At first, the film was a small project with no grand plans, but it quickly became a full-fledged documentary that became a passion for both filmmakers. The two had worked together previously as students at St. Cloud State University. That led Severson to contact Meyers, bringing him on to be in charge of the look of the film. At this point, the piece only was supposed to be three to five minutes.
However, Meyers says, “One thing led to another, and we would interview one person, and they would refer us to another person. Eventually, we had over 40 interviews and about 100 hours of footage.”
Like the shooting of any film, occasional setbacks and moments of discouragement ensued, but the directors always had a reason to keep going with it.
Severson explains, “The more people we met and worked with in our film, the more we needed to finish the project. Once you see how much this film can impact people’s lives, it’s nearly impossible to give up.”
It Doesn’t Define Us is made up of four parts, each of which focuses on a different set of current issues in the GLBT community: coming out; media portrayals; political and public policy; and a true-life story of a Minneapolis-based gay couple.
One of the many topics covered is the problem of poor interpretations and misunderstandings fostered by the media and religion—how influential people in both make way for poor public policy that doesn’t necessarily reflect the beliefs and wishes of the public.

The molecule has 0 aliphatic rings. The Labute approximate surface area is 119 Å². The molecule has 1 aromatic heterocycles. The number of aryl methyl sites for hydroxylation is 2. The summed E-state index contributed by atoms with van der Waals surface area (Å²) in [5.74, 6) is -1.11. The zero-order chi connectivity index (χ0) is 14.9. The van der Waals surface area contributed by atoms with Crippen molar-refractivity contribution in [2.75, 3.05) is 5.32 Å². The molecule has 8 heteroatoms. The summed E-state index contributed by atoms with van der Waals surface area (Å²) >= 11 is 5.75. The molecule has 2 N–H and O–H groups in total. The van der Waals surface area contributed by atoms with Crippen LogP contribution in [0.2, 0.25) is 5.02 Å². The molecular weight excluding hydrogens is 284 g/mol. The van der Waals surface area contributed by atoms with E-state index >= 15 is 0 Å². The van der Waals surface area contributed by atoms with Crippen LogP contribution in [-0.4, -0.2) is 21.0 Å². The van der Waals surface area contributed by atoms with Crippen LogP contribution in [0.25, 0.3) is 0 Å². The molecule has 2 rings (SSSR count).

Each filmmaker had his own niche in the process: Meyers in camera and photography, Severson in writing and interviewing.
Both emphasize that the film was a 50/50 project between them. Many friends helped, including narrator Bryan Piatt and photographer/assistant editor Taylor Watts. For all involved, the goal was the same: to get the message out that equal rights are for everyone.
Severson notes, “Regardless of your religion, race, or background, you need to view the LGBT community as people first, and realize that everything they do and want is based on life, liberty, and the pursuit of happiness. People’s fears, religions, or ignorance shouldn’t get in the way of other people’s rights. Everyone needs to educate themselves on both sides of every issue before they can make a decision or their own opinion.”
This film has allowed Meyers to examine his own beliefs, and help confirm that he supports equality for all citizens, regardless of race, sex, or religious belief. It’s important to him, because he has had many friends who have gone through the difficult coming-out process, and have had to deal with the repercussions of admitting the truth.
In Meyers’s words, “Ultimately, it means a lot to me if I am able to help even one person deal with coming out. I just want the film to be a good tool for people to become educated, and then explore gay rights on their own.”
Severson shares, “Creating this film is my proudest achievement, and the experiences Bruce and I have had are priceless. My hope is that one day, my kids or grandkids will look back on this film, and laugh at it, because the arguments against LGBT rights will seem so ridiculous.”
It Doesn’t Define Us, an insightful film about the struggles of the GLBT community in Minnesota, is a must-see for anyone interested in educating himself or herself. One of the main messages the directors wanted to get across is the importance of self-education, and that equal rights should be—obviously—equal. Unfortunately, far too many people reject this view, so the film was produced to prove them wrong.
Visit www.itdoesntdefineusfilm.com to find out where you can watch the documentary.
Minnesota Red Ribbon Ride
by Terrance Griep
Taking in dollars is the first thing most people think of, but if Theresa Fetsch, Executive Director of the Minnesota Red Ribbon Ride (MRRR), has her way, it won’t be the only one.
Fetsch says, “Our primary objective is raising money for the benefiting agencies, obviously, but it’s also raising awareness and reducing stigma. I think there’s still this stigma that AIDS is a ‘gay disease’—and it’s not.”